10 Middle Eastern writers you should know Syrian writer and journalist Samar Yazbek in Paris, Sept. 26, 2014. (photo by JOEL SAGET/AFP/Getty Images) Author: Sophie Chamas Posted March 24, 2015 Sensational stories recycled and propagated by mainstream Western media and Hollywood films have painted a one-dimensional portrait of the Middle Eastern woman as a submissive victim of oppressive patriarchy and religion. But even a rudimentary exploration of the literature through which the region’s female writers have been articulating their personal memories as well as their social observations, critiques and visions for the past half century, would introduce not merely a counternarrative, but an anti-narrative — a literary refusal to whittle down the diversity of experiences lived by Middle Eastern women into a single, neatly defined condition.
Exclusive: Excerpt from Neil Gaiman's 'Trigger Warning' is here to warn you, literally. His new short story collection is titled Trigger Warning: Short Fictions and Disturbances (William Morrow). The phrase is commonly used online to warn people about content that "could upset them and trigger flashbacks or anxiety or terror," as Gaiman describes in the introduction. The collection features some of Gaiman's previously published work, along with a new American Gods story, Black Dog. USA TODAY has an exclusive excerpt from the introduction, along with the reveal of the book cover.
First the Seed The Political Economy of Plant Biotechnology Jack Ralph Kloppenburg, Jr. Publication Year: 2004 First the Seed spotlights the history of plant breeding and shows how efforts to control the seed have shaped the emergence of the agricultural biotechnology industry. This second edition of a classic work in the political economy of science includes an extensive, new chapter updating the analysis to include the most recent developments in the struggle over the direction of crop genetic engineering. 1988 Cloth, 1990 Paperback, Cambridge University PressWinner of the Theodore Saloutos Award of the Agricultural History SocietyWinner of the Robert K. Goodbye, Boob Window: There’s a New Power Girl and She Is Rad as Heck After taking on the legacy mantle of Power Girl in her very first appearance over six months ago, new DC Comics character Tanya Spears is finally getting the chance to join the Teen Titans in their latest story arc, and we can’t wait to see what she’s got. A bit of background on the character: Tanya was first introduced in World’s Finest #23 as a super intelligent 17 year old scientist who helped Power Girl Karen Starr and Huntress Helena Wayne return to their home on Earth-2. After their departure, she discovered that she’d developed powers of super strength and flight similar to Power Girl’s, and in Worlds Finest #26 she was also bequeathed the name “Power Girl” by Starr’s attorney. So, basically, she’s the new Power Girl for Prime Earth. Now DC’s looking to ramp up interest in the character by promoting her throughout the most recently printed issues via this flashy splash page (though Eddie Berganza incorrectly lists her age as “16″ for some reason): (via Hitfix)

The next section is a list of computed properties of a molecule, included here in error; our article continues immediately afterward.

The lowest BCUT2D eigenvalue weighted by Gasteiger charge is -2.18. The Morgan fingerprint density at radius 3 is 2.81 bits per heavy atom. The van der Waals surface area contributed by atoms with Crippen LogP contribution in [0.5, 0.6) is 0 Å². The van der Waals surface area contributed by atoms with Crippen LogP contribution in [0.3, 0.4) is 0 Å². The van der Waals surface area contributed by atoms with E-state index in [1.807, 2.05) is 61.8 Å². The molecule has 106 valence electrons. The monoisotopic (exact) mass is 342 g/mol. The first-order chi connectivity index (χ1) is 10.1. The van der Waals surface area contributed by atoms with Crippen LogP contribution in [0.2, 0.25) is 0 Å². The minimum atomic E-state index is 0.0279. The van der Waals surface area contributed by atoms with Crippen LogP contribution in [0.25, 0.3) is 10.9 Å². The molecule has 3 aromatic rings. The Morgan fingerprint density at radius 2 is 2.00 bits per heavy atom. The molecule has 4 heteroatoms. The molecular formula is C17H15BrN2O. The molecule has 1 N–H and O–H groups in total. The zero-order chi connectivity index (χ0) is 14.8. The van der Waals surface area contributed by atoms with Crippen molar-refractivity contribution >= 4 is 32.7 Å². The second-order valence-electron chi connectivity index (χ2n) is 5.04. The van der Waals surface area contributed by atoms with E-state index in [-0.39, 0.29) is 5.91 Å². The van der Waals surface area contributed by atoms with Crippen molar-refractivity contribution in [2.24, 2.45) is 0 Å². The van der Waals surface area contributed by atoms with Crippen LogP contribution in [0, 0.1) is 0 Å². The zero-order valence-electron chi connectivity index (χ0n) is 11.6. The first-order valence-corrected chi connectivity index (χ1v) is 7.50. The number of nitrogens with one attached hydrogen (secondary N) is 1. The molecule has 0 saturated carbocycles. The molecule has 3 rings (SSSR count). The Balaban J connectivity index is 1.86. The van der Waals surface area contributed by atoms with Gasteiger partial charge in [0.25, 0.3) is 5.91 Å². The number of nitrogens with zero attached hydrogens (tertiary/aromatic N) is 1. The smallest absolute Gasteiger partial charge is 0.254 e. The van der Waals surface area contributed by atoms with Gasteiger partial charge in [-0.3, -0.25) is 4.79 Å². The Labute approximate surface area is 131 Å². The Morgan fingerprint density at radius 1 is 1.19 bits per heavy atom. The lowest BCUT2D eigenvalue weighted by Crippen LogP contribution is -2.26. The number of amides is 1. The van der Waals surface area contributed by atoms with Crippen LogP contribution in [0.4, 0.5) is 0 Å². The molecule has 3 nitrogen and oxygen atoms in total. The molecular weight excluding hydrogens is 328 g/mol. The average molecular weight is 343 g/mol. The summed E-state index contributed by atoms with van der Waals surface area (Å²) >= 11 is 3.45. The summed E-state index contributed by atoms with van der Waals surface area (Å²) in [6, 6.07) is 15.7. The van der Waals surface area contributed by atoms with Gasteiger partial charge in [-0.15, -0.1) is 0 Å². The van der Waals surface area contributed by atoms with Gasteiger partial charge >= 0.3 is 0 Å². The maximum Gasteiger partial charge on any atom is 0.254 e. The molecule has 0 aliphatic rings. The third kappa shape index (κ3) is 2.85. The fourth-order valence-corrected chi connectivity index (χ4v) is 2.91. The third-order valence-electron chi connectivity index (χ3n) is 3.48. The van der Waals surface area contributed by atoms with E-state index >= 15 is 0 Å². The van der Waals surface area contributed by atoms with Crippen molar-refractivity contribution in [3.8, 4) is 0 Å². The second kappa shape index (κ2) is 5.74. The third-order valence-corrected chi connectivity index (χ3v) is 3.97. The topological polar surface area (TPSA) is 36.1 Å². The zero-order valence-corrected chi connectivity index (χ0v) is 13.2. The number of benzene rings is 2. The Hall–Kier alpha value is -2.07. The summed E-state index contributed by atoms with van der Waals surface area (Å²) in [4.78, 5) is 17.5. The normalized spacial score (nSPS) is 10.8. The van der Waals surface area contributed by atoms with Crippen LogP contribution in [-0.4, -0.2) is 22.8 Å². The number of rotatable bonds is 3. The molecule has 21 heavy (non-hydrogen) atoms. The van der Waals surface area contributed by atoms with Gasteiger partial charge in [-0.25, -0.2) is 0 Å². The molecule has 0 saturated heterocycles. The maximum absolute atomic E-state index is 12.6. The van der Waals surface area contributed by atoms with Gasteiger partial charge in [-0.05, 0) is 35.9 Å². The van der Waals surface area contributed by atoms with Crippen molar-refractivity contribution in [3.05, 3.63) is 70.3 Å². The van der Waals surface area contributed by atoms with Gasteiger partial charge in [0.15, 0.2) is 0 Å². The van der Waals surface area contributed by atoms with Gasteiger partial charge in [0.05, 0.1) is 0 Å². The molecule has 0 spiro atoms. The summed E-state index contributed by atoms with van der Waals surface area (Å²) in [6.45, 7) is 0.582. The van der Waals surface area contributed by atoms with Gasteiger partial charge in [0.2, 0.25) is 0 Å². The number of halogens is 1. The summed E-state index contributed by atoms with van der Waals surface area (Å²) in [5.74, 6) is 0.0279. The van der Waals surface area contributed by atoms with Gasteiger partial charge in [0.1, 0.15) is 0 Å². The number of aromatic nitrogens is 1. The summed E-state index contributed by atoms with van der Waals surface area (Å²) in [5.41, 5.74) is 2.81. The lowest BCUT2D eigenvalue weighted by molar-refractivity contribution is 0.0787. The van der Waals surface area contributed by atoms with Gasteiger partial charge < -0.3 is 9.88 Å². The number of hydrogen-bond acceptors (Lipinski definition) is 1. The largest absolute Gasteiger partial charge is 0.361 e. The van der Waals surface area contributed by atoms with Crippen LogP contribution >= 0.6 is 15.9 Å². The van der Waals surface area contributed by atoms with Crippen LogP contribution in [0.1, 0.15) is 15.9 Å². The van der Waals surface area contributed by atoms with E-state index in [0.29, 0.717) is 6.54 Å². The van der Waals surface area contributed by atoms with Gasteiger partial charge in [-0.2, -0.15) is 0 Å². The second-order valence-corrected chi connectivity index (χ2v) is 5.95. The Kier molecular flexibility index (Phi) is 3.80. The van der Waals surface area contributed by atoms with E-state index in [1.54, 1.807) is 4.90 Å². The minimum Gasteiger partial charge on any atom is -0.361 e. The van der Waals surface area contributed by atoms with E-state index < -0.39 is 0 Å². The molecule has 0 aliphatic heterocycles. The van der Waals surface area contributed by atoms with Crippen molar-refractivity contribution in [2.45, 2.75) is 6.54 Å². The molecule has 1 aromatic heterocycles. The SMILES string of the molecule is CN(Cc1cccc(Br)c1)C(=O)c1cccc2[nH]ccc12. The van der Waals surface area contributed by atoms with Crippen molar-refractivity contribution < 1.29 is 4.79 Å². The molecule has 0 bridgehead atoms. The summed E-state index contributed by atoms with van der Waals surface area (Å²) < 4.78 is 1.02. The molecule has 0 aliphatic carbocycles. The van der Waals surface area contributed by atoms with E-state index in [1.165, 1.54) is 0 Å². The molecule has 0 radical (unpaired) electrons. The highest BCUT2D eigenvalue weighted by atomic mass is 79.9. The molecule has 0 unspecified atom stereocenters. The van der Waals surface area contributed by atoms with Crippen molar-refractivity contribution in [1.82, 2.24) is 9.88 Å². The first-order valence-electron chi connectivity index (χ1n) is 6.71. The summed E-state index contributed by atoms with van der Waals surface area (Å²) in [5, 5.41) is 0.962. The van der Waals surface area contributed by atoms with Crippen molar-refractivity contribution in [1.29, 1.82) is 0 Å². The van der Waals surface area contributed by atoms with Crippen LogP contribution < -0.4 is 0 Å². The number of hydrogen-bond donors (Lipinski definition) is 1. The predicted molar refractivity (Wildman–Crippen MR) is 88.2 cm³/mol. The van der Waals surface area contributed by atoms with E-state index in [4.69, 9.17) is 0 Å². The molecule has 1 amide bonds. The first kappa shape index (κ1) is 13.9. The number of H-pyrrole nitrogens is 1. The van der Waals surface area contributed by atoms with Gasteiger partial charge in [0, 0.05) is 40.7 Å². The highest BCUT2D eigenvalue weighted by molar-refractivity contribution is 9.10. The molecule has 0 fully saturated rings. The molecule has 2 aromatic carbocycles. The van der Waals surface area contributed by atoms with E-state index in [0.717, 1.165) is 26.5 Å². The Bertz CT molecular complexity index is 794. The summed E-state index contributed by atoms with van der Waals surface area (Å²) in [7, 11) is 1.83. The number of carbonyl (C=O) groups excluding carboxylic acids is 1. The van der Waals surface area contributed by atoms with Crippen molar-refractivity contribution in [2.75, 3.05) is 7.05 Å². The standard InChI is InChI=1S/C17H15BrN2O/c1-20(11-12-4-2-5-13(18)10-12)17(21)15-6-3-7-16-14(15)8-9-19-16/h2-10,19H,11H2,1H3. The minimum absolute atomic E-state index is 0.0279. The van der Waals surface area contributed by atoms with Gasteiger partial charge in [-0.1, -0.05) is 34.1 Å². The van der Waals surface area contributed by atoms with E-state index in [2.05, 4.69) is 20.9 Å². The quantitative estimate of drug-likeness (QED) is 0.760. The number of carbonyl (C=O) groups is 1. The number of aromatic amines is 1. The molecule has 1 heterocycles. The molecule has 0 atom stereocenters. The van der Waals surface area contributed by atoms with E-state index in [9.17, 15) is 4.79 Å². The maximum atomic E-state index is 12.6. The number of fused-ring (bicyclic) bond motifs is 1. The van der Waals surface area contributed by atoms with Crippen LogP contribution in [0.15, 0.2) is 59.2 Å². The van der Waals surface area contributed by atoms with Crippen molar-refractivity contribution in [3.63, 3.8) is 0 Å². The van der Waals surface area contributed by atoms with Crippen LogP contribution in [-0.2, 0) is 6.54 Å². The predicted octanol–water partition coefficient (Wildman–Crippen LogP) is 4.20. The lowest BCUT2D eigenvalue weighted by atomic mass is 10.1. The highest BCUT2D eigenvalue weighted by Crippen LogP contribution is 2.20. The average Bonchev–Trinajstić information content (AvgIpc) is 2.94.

Native American Graphic Novel Selected As Among Year’s Best - Rural America The stereotype-smashing graphic novel Moonshot: The Indigenous Comics Collection (AH Comics, 2015) has been anointed, taking its place on the School Library Journal’s prestigious Best Books list for 2015. It was chosen for its ability not just to entertain, but also enlighten. “Moonshot is a wonderful teaching tool,” said Pamela Vanderberg, Métis, Native Studies teacher at East Northumberland Secondary School, in Brighton, Ontario. “We need more up-to-date resources like this.” School Library Journal is the world’s largest reviewer of children’s and young adult books, and when it speaks, schools and libraries pay attention.
Motherhood Series 2: Intersectionality I have already spoken (I feel like adding ‘at great length’) about the most common gender stereotypes associated to parenthood and motherhood. In a patriarchal society (that is to say, pretty much anywhere in the world), these stereotypes classify women as natural-born nurturers, beings who by essence are designed to take care of children and others at large, while men are positioned as providers, who need to fend off the outside world in order to materially and financially support their family. These sets of representations firmly place women and the roles they endorse within the domestic sphere whereas men are essentially defined as public creatures, leaving both sexes pigeon-holed in a rigid web of rules that prevent them from fully realising themselves. However, while patriarchy harms both men and women, it is paramount to highlight that the patriarchal system benefits men by putting resources, power and privileges in their hands, leaving women oppressed and dominated. Like this:
Seven Tips from Edgar Allan Poe on How to Write Vivid Stories and Poems There may be no more a macabrely misogynistic sentence in English literature than Edgar Allan Poe’s contention that “the death… of a beautiful woman” is “unquestionably the most poetical topic in the world.” (His perhaps ironic observation prompted Sylvia Plath to write, over a hundred years later, “The woman is perfected / Her dead / Body wears the smile of accomplishment.”) The sentence comes from Poe’s 1846 essay “The Philosophy of Composition,” and if this work were only known for its literary fetishization of what Elisabeth Bronfen calls “an aesthetically pleasing corpse”—marking deep anxieties about both “female sexuality and decay”—then it would indeed still be of interest to feminists and academics, though not perhaps to the average reader.
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